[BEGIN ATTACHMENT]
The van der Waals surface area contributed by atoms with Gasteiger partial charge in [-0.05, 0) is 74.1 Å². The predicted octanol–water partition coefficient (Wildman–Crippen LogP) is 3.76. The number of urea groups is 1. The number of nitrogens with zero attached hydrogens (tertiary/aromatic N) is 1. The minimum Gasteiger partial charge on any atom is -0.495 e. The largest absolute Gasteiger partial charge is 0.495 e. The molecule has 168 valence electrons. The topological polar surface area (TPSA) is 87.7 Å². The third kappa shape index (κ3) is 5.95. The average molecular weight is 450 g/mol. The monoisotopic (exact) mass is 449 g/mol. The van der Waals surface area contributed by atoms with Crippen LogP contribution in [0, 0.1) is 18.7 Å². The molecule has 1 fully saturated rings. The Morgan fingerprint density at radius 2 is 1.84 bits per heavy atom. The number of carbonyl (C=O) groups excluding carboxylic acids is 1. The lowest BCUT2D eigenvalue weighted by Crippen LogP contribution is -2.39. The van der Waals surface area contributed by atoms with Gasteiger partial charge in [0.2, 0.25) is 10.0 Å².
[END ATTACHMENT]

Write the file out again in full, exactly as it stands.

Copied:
The van der Waals surface area contributed by atoms with Gasteiger partial charge in [-0.05, 0) is 74.1 Å². The predicted octanol–water partition coefficient (Wildman–Crippen LogP) is 3.76. The number of urea groups is 1. The number of nitrogens with zero attached hydrogens (tertiary/aromatic N) is 1. The minimum Gasteiger partial charge on any atom is -0.495 e. The largest absolute Gasteiger partial charge is 0.495 e. The molecule has 168 valence electrons. The topological polar surface area (TPSA) is 87.7 Å². The third kappa shape index (κ3) is 5.95. The average molecular weight is 450 g/mol. The monoisotopic (exact) mass is 449 g/mol. The van der Waals surface area contributed by atoms with Crippen LogP contribution in [0, 0.1) is 18.7 Å². The molecule has 1 fully saturated rings. The Morgan fingerprint density at radius 2 is 1.84 bits per heavy atom. The number of carbonyl (C=O) groups excluding carboxylic acids is 1. The lowest BCUT2D eigenvalue weighted by Crippen LogP contribution is -2.39. The van der Waals surface area contributed by atoms with Gasteiger partial charge in [0.2, 0.25) is 10.0 Å².